Many members said the locker-room policy didn’t bother them.



“They create a space that’s got a positive, good vibe—doing good things for yourself,” said David Palmer, 52, who lives in Fair Oaks, Calif., and has been a member for about a decade. “I couldn’t care less what gender is in which bathroom.”


Planet Fitness lowered its outlook for same-store sales and revenue this year, citing the boycott as a factor. This summer, the company plans to raise its basic monthly fee for new members by $5 to $15—the first price increase since 1998.


The company declined to make Keating, Benson or the company’s chairman, Stephen Spinelli Jr., available for an interview. The Planet Fitness independent franchisee council, whose members operate most of the chain’s roughly 2,600 locations, didn’t respond to requests for comment.


Planet Fitness in November announced changes to its franchise agreement in an effort to help franchisees free up capital to build new locations. Franchisees are required to open a certain number of new gyms in their territory each year; some haven’t been meeting those requirements because of rising construction costs.


Among the changes, Planet Fitness is making design changes to trim the cost of building a new gym, and extending the number of years before franchisees must replace exercise equipment in each gym. The chain expects between 140 and 150 new Planet Fitness locations to open this year, down from 261 openings in 2019.


In February, when the company decided to cut 9% of its headquarters staff, its former CEO Rondeau sent an email to the Planet Fitness board saying the company was being reckless by adopting significant changes before it selected a new permanent chief executive. Rondeau left the board, and two months later the company named Keating, 55, as its next CEO.


Hotel veteran

The Connecticut native spent much of her career in the hotel industry after studying business administration at Western New England University. Keating climbed from a hotel sales manager to a senior vice president overseeing franchise operations at Starwood Hotels and then became a top executive at InterContinental Hotels Group. There, she served on IHG’s global diversity and inclusion council. She became chief executive of FirstKey Homes, a single-family-home rental company, in early 2020, and steered it through the pandemic.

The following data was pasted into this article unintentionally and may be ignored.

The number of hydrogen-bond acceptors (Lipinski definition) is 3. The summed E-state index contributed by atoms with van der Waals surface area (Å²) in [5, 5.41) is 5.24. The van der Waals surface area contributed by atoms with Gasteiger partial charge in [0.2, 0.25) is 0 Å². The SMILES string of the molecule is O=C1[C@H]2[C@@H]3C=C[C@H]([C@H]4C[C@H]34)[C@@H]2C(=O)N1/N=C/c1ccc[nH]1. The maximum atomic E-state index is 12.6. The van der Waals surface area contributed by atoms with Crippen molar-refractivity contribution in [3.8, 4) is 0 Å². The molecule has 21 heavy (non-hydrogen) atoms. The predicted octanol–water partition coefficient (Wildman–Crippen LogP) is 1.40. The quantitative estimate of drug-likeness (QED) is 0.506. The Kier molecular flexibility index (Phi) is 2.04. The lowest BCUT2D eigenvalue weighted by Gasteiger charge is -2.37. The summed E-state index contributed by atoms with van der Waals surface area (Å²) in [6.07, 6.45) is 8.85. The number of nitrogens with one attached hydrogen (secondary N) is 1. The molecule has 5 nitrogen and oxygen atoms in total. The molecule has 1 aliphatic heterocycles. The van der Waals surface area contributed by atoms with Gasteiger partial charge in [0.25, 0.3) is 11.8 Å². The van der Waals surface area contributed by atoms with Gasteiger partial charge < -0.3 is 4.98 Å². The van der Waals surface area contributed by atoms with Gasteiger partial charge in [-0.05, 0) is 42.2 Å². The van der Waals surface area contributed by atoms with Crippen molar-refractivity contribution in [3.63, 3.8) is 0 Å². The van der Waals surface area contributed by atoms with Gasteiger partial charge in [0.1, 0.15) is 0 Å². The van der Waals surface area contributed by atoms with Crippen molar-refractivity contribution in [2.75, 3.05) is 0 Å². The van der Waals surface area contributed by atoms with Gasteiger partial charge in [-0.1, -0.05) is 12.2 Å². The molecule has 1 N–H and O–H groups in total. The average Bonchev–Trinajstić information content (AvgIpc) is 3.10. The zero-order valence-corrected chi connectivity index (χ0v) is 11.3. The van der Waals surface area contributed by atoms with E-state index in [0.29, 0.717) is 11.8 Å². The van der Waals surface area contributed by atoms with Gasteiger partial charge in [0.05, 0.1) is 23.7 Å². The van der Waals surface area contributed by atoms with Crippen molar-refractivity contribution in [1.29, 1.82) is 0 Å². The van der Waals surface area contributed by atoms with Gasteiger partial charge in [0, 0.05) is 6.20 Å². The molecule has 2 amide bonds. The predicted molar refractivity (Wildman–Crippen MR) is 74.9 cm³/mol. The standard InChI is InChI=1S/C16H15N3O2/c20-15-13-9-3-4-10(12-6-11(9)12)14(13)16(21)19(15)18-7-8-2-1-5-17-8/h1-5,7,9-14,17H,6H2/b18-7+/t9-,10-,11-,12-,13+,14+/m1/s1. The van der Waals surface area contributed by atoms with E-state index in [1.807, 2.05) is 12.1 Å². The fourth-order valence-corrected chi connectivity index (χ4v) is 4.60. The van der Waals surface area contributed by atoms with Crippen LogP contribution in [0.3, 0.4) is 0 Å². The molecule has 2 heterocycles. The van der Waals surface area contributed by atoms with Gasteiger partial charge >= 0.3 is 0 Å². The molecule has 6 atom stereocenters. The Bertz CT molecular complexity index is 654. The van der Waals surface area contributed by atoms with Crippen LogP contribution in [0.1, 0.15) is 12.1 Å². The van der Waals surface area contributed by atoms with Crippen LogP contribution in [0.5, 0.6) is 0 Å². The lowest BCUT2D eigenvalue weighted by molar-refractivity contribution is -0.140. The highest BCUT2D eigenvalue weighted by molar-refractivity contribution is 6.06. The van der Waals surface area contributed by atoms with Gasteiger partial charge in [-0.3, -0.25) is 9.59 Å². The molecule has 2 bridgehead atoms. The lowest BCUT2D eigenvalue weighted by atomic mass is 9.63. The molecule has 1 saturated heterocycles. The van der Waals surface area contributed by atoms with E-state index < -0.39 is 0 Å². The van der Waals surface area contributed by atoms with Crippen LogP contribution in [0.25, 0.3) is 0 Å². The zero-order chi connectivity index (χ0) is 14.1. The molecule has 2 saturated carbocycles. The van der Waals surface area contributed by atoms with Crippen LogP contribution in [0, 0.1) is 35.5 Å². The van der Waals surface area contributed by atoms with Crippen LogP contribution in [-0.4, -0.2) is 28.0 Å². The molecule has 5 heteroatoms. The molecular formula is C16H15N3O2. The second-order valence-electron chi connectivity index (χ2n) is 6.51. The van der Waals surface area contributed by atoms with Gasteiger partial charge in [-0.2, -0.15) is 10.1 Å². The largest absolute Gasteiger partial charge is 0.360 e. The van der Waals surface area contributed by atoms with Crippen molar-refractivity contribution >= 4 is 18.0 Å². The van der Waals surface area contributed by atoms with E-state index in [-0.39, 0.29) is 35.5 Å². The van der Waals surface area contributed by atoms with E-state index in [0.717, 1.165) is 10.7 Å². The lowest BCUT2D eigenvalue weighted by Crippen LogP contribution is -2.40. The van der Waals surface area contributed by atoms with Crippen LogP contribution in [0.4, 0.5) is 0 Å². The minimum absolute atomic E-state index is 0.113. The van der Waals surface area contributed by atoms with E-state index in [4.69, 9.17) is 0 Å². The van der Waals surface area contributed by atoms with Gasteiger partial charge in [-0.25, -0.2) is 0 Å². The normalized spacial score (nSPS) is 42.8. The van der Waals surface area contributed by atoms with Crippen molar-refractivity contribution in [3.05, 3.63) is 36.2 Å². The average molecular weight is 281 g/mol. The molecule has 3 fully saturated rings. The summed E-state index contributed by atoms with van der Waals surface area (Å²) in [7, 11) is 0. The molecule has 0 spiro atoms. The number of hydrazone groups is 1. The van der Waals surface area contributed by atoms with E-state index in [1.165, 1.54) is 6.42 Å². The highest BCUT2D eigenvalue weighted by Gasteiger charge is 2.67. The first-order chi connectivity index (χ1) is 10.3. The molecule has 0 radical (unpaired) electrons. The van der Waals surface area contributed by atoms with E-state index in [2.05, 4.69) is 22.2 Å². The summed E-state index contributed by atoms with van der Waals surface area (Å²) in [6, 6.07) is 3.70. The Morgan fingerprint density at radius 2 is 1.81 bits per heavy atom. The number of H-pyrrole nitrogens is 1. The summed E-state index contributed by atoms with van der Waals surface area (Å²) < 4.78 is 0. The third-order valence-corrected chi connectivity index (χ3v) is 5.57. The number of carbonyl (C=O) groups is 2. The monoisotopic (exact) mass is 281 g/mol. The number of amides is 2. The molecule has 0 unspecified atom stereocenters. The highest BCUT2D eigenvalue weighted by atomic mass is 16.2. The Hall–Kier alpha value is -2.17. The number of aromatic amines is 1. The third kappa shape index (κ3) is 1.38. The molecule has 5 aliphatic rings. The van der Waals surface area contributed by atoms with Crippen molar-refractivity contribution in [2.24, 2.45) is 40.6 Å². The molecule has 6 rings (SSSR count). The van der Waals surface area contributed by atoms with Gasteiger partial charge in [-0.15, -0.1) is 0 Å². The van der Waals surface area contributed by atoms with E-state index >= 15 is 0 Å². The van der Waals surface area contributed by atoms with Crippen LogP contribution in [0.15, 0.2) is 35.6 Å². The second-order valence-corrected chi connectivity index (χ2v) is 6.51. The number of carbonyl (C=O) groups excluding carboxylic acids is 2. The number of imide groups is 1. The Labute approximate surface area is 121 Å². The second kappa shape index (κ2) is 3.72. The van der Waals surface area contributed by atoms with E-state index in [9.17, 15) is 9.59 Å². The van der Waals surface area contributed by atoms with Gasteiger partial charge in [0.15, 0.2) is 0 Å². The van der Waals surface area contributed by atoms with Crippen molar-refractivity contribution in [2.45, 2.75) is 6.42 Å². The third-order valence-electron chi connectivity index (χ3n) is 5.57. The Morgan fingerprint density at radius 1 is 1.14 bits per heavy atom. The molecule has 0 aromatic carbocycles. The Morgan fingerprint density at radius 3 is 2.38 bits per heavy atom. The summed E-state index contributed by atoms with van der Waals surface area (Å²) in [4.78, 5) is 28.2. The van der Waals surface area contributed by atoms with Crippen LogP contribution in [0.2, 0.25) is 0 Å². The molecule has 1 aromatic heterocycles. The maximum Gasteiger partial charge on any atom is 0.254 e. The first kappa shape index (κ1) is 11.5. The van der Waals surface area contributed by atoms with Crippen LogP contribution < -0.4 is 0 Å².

In LinkedIn posts while at FirstKey, she expressed support for LGBTQ rights. She commemorated Pride month with a post about the company’s Proud Collective employee resource group doing a service project for an organization that assists homeless LGBTQ youth.


Keating, as chair of a home-rental industry group, helped guide it in recent years through a public-relations challenge: Critics slammed large property-management companies for buying up single-family homes and, the critics argued, shrinking the number of homes available for families to buy.


She focused on how the companies helped renters—by providing affordably priced housing in desirable neighborhoods, and financial literacy programs to assist them on the path to homeownership, said David Howard, CEO of the National Rental Home Council.


People who have worked with Keating say her background in hospitality will help her in her new job. Like the hotels industry, Planet Fitness operates on a franchise model. In her new role, she must keep both franchisees and members happy.


“She has almost an innate ability to handle anything that comes her way,” said Howard, who worked closely with Keating in recent years. “No situation is too big.”


For now, the social-media noise has died down but it could ramp back up again, Planet Fitness finance chief Tom Fitzgerald recently told analysts. “You know, it is an election year,” he said.


Write to Jennifer Maloney at Jennifer.Maloney@wsj.com